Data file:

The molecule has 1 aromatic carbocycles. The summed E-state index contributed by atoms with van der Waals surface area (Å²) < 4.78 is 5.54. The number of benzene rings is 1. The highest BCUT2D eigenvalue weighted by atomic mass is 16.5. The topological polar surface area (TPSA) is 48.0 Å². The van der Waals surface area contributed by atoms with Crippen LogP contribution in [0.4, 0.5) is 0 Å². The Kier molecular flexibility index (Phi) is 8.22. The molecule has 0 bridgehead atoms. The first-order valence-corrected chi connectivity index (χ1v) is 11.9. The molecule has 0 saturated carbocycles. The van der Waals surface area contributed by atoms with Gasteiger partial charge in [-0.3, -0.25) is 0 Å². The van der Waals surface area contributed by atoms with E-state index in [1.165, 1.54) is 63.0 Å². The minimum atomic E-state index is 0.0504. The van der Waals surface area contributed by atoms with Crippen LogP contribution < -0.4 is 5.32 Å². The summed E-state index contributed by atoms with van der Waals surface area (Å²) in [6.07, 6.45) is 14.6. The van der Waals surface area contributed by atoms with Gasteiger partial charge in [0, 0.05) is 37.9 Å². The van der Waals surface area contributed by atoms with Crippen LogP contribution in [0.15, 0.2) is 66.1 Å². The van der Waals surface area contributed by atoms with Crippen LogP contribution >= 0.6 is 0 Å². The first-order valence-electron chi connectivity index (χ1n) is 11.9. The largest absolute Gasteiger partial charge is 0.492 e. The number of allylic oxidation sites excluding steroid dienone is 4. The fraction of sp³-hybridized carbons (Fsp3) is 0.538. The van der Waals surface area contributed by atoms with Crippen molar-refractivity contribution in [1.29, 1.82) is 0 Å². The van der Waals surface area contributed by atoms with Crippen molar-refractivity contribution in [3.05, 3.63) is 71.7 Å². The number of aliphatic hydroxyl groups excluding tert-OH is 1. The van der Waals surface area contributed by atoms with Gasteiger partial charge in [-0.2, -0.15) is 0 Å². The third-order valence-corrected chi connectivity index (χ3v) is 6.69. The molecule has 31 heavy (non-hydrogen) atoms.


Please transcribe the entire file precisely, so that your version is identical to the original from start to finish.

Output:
The molecule has 1 aromatic carbocycles. The summed E-state index contributed by atoms with van der Waals surface area (Å²) < 4.78 is 5.54. The number of benzene rings is 1. The highest BCUT2D eigenvalue weighted by atomic mass is 16.5. The topological polar surface area (TPSA) is 48.0 Å². The van der Waals surface area contributed by atoms with Crippen LogP contribution in [0.4, 0.5) is 0 Å². The Kier molecular flexibility index (Phi) is 8.22. The molecule has 0 bridgehead atoms. The first-order valence-corrected chi connectivity index (χ1v) is 11.9. The molecule has 0 saturated carbocycles. The van der Waals surface area contributed by atoms with Gasteiger partial charge in [-0.3, -0.25) is 0 Å². The van der Waals surface area contributed by atoms with E-state index in [1.165, 1.54) is 63.0 Å². The minimum atomic E-state index is 0.0504. The van der Waals surface area contributed by atoms with Crippen LogP contribution < -0.4 is 5.32 Å². The summed E-state index contributed by atoms with van der Waals surface area (Å²) in [6.07, 6.45) is 14.6. The van der Waals surface area contributed by atoms with Gasteiger partial charge in [0, 0.05) is 37.9 Å². The van der Waals surface area contributed by atoms with Crippen LogP contribution in [0.15, 0.2) is 66.1 Å². The van der Waals surface area contributed by atoms with Crippen LogP contribution >= 0.6 is 0 Å². The first-order valence-electron chi connectivity index (χ1n) is 11.9. The largest absolute Gasteiger partial charge is 0.492 e. The number of allylic oxidation sites excluding steroid dienone is 4. The fraction of sp³-hybridized carbons (Fsp3) is 0.538. The van der Waals surface area contributed by atoms with Crippen molar-refractivity contribution in [1.29, 1.82) is 0 Å². The van der Waals surface area contributed by atoms with Crippen molar-refractivity contribution in [3.05, 3.63) is 71.7 Å². The number of aliphatic hydroxyl groups excluding tert-OH is 1. The van der Waals surface area contributed by atoms with Gasteiger partial charge in [-0.2, -0.15) is 0 Å². The third-order valence-corrected chi connectivity index (χ3v) is 6.69. The molecule has 31 heavy (non-hydrogen) atoms.